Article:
Running SAS on Ubuntu Linux: Dash to Bash

It happened to me again today … the Ubuntu dash-bash-default-shell-thing:

userid@hostname:~$ /opt/sas92/SASFoundation/9.2/sas
/bin/sh: 0: Illegal option -p
userid@hostname:~$ /opt/sas93/SASFoundation/9.3/sas
/bin/sh: 0: Illegal option -p

I encounter this every now and then. This time I was upgrading my notebook and it’s Ubuntu 64-bit installation to 12.10 and restoring SAS 9.2 & 9.3 installations from backup.

Several years ago the default shell symlink of /bin/sh to /bin/bash was changed to /bin/dash in Ubuntu. You can find out more about the reasoning behind Ubuntu’s switch from bash to dash here – it caused quite a bit of discussion when it happened.

The often suggested fix is to manually change the /bin/sh symlink, but there’s also a command to do it (which also fixes the associated man page symlink too):

Continue reading “Running SAS on Ubuntu Linux: Dash to Bash”

SAS & JBoss: Too Many Open Files

I’ve been seeing some ‘Too many open files‘ exceptions in the SAS® mid-tier JBoss logs on my Ubuntu Linux server. I was surprised about this because I remember during installation I had followed the guidance in the SAS documentation and increased the nofile limit. It turns out that verifying the ulimit from a normal console/ssh login was not sufficient, I should have also verified it from an su based login too.

These were the sorts of messages I was seeing in the JBoss logs:

2012-03-11 09:22:38,463 ERROR [org.apache.tomcat.util.net.JIoEndpoint] Socket accept failed
java.net.SocketException: Too many open files
...
2012-03-11 08:57:19,454 ERROR [org.apache.catalina.core.StandardContext] Error reading tld listeners java.io.FileNotFoundException: /opt/jboss-4.2.3.GA/server/SASServer3/work/jboss.web/localhost/SASBIDashboard/tldCache.ser (Too many open files)
...

There are some Pre-Installation Steps for JBoss for both SAS 9.3 and SAS 9.2 that should be followed during installation to avoid these errors. These were the instructions I had followed, but as you’ll see in a moment, it wasn’t quite enough for this (unsupported) Ubuntu installation.

The instructions specify to edit the /etc/security/limits.conf file directly. Rather than editing this main config file, where the settings might get forgotten or lost during an upgrade, I placed the settings I required for my SAS installation in their own dedicated config file: /etc/security/limits.d/sas.conf

# Increase the open file descriptors limit from the default of 1024 to 30720 for JBoss running web apps for SAS 9.2/9.3
* - nofile 30720

I knew that this had taken effect because I logged in, via ssh, to verify it as the sas user (I run JBoss as the sas user). Checking the ulimit I saw the following:

sas@server:~$ ulimit -Hn;ulimit -Sn
30720
30720

With nofile at 30270, how was it I was still getting ‘Too many open files‘ errors? After a quick session on Google I found a blog post suggesting the increased limits will only apply if the pam_limits PAM module is enabled.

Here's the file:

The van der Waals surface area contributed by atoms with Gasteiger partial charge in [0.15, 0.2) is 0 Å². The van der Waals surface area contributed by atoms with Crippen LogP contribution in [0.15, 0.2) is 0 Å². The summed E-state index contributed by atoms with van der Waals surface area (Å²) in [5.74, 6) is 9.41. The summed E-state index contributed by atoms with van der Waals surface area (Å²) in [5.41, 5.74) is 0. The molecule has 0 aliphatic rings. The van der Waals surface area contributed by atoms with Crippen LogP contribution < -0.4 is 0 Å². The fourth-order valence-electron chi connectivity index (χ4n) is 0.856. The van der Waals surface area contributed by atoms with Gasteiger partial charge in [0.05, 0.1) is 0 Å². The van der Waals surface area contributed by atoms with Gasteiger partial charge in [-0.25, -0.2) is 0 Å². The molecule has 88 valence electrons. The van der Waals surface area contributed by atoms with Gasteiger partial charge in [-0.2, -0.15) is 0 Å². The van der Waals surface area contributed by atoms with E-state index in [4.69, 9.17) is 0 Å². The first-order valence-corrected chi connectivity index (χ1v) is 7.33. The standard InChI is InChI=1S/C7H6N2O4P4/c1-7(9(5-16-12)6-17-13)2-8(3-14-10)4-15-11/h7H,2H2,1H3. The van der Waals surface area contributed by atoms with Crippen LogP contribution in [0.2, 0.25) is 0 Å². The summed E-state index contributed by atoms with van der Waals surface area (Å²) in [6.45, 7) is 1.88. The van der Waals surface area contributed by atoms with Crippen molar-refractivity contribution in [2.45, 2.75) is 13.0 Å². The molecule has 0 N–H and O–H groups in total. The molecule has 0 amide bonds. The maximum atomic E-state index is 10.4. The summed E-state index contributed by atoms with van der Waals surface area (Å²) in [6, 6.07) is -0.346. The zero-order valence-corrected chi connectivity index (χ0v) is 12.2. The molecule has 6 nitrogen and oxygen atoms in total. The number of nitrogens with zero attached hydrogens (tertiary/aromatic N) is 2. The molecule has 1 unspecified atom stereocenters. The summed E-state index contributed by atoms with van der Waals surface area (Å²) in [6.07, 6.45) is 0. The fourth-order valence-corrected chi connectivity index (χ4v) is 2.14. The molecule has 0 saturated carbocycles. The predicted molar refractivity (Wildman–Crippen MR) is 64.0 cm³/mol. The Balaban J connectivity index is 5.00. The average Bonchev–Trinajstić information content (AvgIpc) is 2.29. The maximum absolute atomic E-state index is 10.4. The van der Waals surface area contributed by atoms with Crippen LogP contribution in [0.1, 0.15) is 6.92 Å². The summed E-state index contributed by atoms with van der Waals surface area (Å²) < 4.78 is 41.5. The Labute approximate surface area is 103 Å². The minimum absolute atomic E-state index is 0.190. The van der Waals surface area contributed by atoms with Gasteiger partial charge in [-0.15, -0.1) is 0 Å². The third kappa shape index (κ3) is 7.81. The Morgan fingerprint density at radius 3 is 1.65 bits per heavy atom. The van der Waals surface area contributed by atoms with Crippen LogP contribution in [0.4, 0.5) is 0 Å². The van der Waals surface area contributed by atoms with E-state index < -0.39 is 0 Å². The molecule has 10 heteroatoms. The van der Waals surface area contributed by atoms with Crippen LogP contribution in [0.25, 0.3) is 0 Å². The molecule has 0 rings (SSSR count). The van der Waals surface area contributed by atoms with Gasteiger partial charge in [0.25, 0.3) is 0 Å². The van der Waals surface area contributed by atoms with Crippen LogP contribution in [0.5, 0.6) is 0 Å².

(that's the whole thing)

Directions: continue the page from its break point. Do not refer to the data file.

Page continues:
Checking the /etc/pam.d/login file I could see the pam_limits line was already present and uncommented:
...
session required pam_limits.so
...

This made sense since the console/ssh login showed the expected numbers.

Google also led me to a stackoverflow question (how do i set hard and soft file limits for a non-root user at boot?). The answer provided there indicated that, for su commands, you also need to verify the pam_limits module is enabled in an additional su specific PAM config file, which on my machine was /etc/pam.d/su. My JBoss init script runs as root during system startup but uses su to run JBoss as the sas user. Looking in /etc/pam.d/su I could see that the pam_limits line was commented so perhaps that was the issue.

Before making the necessary changes, I verified the nofile ulimit for the sas user by running su as root:

root@server:~# su sas --login --command 'ulimit -Hn;ulimit -Sn'
1024
1024

Aha! It had the 1024 default rather then the increased value. It looked like this was indeed the problem. I uncommented the pam_limits line in /etc/pam.d/su and repeated the test:

root@server:~# su sas --login --command 'ulimit -Hn;ulimit -Sn'
30720
30720

It now shows the increased value as expected, so it looks like the problem’s fixed. I restarted JBoss and haven’t seen any ‘Too many open files‘ errors since.

Desktop Files for Launching SAS Apps on Ubuntu

Whilst I often use the command line on Linux, it’s also nice to have icons in the menus to start SAS® applications like SAS Management Console and SAS Display Manager. These days I mostly use GNOME Do as an application launcher (its a bit like Quicksilver for Mac OS X). Naturally I like to be able to launch SAS apps from GNOME Do too. One day soon I’ll give Ubuntu Unity another try, and when I do eventually make the switch I probably wont use GNOME Do any more (but I’ll remember it as good friend), so then I’ll want to launch SAS apps from Unity. Thankfully I can use the same custom .desktop files in all of these situations.

Originally I used to point and click my way through editing the menus to add a custom launchers for SAS apps, but I soon tired of that. I’m a programmer too. Pointing and clicking doesn’t stay fun for long 😉

I found out about .desktop files after delving into what happened behind the scenes when I was editing the menus using point and click methods. There’s a GNOME Dev Center tutorial on it “Desktop files: putting your application in the desktop menus“. The freedesktop.org site also has a list of the Recognized desktop entry keys that can go into a .desktop file.